Access your Pro+ Content below.
Navigating cloud-based data storage requires some caution
This article is part of the Storage magazine issue of November, 2017, Vol. 16, No. 9
"The fog comes on little cat feet," Carl Sandburg wrote way back in 1916. But a hundred years later, a similar atmospheric disturbance -- the cloud -- has hoofed its way into data centers far less delicately. Cloud-based data storage, cloud computing and a whole bunch of services ending in aaS have made their presences felt, casting a shadow over on-premises infrastructure. Today, the hype has cooled a bit, and scores of cloud services have proved their utility or, in some unfortunate cases, failed spectacularly. In other words, there are winners and losers, and the cloud storage and services market is starting to look pretty normal. Another 'place' or state of mind? To assuage IT pros suffering from cloudaphobia, many experts said the cloud concept is quite simple: It's just another place to put data and run apps, like another data center or remote site. That might've talked some antsy data center hacks off the ledge, but in truth, the cloud isn't so familiar, and cloud services are likely to change traditional IT roles and ...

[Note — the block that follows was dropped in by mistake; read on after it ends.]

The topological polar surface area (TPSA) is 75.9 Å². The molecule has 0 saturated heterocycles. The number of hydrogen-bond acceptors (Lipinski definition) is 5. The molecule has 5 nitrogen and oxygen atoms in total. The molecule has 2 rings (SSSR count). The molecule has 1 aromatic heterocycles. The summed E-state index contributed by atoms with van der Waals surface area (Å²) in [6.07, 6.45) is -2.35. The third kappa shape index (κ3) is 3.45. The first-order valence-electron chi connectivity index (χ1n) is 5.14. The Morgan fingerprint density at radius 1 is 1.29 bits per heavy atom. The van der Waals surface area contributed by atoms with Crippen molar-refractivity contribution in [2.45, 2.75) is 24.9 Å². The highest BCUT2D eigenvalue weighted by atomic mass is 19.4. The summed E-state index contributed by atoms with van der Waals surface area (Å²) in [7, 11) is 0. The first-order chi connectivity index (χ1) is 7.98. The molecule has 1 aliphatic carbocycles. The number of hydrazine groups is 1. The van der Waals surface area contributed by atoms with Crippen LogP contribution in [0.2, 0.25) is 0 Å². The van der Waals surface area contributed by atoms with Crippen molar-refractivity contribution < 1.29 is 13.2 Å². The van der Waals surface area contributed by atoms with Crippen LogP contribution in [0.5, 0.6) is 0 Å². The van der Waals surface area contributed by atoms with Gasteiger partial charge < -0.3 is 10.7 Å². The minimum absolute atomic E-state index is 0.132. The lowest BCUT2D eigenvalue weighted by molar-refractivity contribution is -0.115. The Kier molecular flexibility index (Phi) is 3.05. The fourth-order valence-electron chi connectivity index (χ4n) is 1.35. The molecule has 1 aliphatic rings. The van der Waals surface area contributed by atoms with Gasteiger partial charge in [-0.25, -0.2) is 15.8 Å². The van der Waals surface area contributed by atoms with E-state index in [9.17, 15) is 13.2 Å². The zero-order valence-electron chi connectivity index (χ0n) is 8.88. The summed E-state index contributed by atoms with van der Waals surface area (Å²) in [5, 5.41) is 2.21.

Access this PRO+ Content for Free!
By submitting your personal information, you agree that TechTarget and its partners may contact you regarding relevant content, products and special offers.
Features in this issue
IT must plan for both major and minor disasters. There are four key capabilities DRaaS vendors must have to ensure they can handle the full range of potential disasters.
Acquiring storage capacity -- particularly for backup, archiving, DR and collaborative purposes -- dominates as the main reason for storage cloud adoption trends in the enterprise.
The exponential rise in unstructured data is one of many reasons for the upsurge in demand for cost-effective cold storage products, services and media.
Cloud, on-premises and hybrid enterprise file sync-and-share services, the EFSS market, deliver corporate security, compliance and peace of mind not present in consumer services.
Columns in this issue
Cloud services are economical and easy to use -- if you know the ropes. Approach cloud computing issues with caution; you just might run into familiar on-premises storage problems.
LTO-8 tape, the next-generation Linear Tape-Open standard, arrives at a fortuitous moment for organizations of all sizes looking to store and protect more data than ever.
Three factors to consider beyond technical capabilities before designing and investing money and resources in a low-latency NVMe flash storage network.
Increasing amounts of unstructured data are a key part of modern secondary storage environments with their distributed file systems and a scale-out object storage design.